Minds in Bloom is thrilled to welcome Kerry Tracy! She’s addressing why many teachers (only think they) hate STEM challenges and how teachers can approach them differently in order to use them as a successful learning tool. You are probably reading this because you’ve watched that teacher down the hall doing STEM challenges. The kids are always talking about it, but it looks like a
Minds in Bloom is pleased to welcome Nikki Lubing to the blog today! Nikki has experience teaching English language learners in foreign countries, and she’s written an extremely helpful post for our readers about why visuals are important for ELLs. Keep reading to learn her tips and suggestions! Have you ever been in a full immersion foreign language class? If you have, then you understand
Ask many students how they feel about close reading informational text, and they’ll tell you it’s a bore. Informational text is full of just that, information. Without a fun story or interesting characters, some view it as a one-way ticket to Snoozeville. Throw in close reading strategies, and you’ve entered the Humdrum House. But it doesn’t have to be that way. Well chosen informational text
As you well know, your students need to have a clear understanding of prefixes and suffixes, but often these concepts (especially suffixes!) can be tricky to teach. Of course your activities need to be related to the standard, but you also want them to be fun! But don’t worry, we’ve got you covered. This post is your one-stop shop for effective and engaging lessons that will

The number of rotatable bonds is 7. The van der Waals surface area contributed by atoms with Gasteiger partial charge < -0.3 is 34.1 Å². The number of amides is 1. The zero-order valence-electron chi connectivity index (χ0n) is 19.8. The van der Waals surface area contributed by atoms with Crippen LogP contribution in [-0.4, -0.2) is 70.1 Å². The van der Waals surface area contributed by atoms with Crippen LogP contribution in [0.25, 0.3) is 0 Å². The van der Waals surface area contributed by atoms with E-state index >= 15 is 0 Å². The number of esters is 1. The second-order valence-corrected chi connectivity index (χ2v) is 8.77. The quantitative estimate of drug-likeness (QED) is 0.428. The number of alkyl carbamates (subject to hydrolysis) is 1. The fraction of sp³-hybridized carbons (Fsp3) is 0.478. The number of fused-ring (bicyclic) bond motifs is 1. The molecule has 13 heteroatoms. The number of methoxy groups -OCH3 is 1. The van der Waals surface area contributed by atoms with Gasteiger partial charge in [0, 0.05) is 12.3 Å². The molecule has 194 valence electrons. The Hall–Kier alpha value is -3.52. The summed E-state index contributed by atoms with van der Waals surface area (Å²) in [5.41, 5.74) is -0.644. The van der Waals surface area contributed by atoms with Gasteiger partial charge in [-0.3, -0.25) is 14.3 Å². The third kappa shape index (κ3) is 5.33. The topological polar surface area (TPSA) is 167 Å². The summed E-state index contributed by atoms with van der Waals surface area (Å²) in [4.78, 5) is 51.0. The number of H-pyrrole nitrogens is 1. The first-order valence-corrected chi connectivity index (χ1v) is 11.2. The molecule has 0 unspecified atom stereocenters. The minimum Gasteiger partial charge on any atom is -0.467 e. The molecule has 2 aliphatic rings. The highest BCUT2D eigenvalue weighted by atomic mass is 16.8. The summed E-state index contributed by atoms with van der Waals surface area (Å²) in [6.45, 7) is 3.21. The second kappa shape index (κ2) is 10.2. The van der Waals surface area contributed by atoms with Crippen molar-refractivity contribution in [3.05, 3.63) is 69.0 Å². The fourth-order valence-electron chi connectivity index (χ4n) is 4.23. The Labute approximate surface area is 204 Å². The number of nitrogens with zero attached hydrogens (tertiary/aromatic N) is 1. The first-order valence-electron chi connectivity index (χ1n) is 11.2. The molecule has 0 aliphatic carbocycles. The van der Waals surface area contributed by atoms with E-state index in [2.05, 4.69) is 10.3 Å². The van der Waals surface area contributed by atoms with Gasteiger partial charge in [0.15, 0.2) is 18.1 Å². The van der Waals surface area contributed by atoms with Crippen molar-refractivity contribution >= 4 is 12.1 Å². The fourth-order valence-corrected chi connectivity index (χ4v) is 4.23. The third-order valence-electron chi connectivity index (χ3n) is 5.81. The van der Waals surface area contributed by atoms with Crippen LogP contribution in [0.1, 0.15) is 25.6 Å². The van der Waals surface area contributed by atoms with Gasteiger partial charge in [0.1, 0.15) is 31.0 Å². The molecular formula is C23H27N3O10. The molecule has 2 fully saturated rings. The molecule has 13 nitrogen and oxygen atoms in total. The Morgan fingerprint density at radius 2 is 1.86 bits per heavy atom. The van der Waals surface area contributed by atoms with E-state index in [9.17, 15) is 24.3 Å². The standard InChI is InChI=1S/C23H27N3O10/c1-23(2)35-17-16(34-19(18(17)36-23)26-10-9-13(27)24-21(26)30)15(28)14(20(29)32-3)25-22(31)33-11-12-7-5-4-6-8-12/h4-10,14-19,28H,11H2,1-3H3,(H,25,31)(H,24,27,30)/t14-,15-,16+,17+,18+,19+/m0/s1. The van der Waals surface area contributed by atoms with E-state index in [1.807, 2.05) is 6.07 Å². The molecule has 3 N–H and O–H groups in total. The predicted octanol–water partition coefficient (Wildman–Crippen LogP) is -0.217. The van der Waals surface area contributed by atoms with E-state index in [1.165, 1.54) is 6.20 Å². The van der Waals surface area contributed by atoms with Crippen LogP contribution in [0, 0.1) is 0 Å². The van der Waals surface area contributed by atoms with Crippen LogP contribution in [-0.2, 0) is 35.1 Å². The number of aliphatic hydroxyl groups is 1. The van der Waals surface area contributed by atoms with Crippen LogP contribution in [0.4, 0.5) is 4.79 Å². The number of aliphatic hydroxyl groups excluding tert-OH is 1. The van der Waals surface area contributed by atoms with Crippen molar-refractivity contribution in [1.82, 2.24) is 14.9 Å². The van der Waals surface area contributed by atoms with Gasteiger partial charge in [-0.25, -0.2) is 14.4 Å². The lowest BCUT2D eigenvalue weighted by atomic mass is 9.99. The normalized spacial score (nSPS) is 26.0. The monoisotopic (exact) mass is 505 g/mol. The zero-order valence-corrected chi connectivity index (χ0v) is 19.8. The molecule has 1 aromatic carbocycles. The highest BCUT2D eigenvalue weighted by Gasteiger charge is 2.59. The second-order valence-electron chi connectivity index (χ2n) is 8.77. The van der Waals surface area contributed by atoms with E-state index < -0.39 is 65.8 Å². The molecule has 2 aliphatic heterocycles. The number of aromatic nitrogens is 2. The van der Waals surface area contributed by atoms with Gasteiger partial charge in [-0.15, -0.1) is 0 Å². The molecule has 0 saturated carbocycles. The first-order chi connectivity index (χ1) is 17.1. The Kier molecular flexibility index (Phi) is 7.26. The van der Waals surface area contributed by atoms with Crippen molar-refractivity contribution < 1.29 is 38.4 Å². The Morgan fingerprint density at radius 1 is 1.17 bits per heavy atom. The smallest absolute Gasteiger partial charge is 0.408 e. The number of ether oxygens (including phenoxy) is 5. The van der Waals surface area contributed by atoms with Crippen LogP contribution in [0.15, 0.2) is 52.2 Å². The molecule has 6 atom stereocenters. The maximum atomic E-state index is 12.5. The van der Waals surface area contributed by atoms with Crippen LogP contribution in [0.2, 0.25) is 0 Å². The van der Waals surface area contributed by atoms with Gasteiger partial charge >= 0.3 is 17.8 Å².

Minds in Bloom is so excited to welcome Ofer Tirosh of Tomedes to the blog! Ofer has written a fantastic post discussing the importance of inspiring children to love languages and translation, including information on why kids’ brains are better adapted to learning languages (as opposed to adults’ brains) and games that you can play in the classroom to help students practice translation. We hope
Hey teacher friends! This is Tanya G. Marshall from The Butterfly Teacher! I am so excited to guest post again for Minds in Bloom! It is an honor to join this community of passionate educators who are looking for ways to engage students and improve learning. This post shares tips for helping students read more deeply and comprehend better. These close reading strategies can be
We are so excited to welcome a new guest blogger today, Terri Maples! Terri is a second grade teacher and spends a lot of time teaching reading fluency in her classroom. Her post today is all about fluency fun in her classroom and how she uses Rachel’s winter-themed reading fluency task cards to engage her students in practicing their reading skills. Keep reading to get
The standardized testing season will be here before you know it. Whether this time of year excites you or frightens you, it’s time to prepare your students for the big test. Teaching them test-taking vocabulary can really help. Not only will your students perform better on the text, they will also gain confidence in their abilities to understand and respond to difficult questions. Read on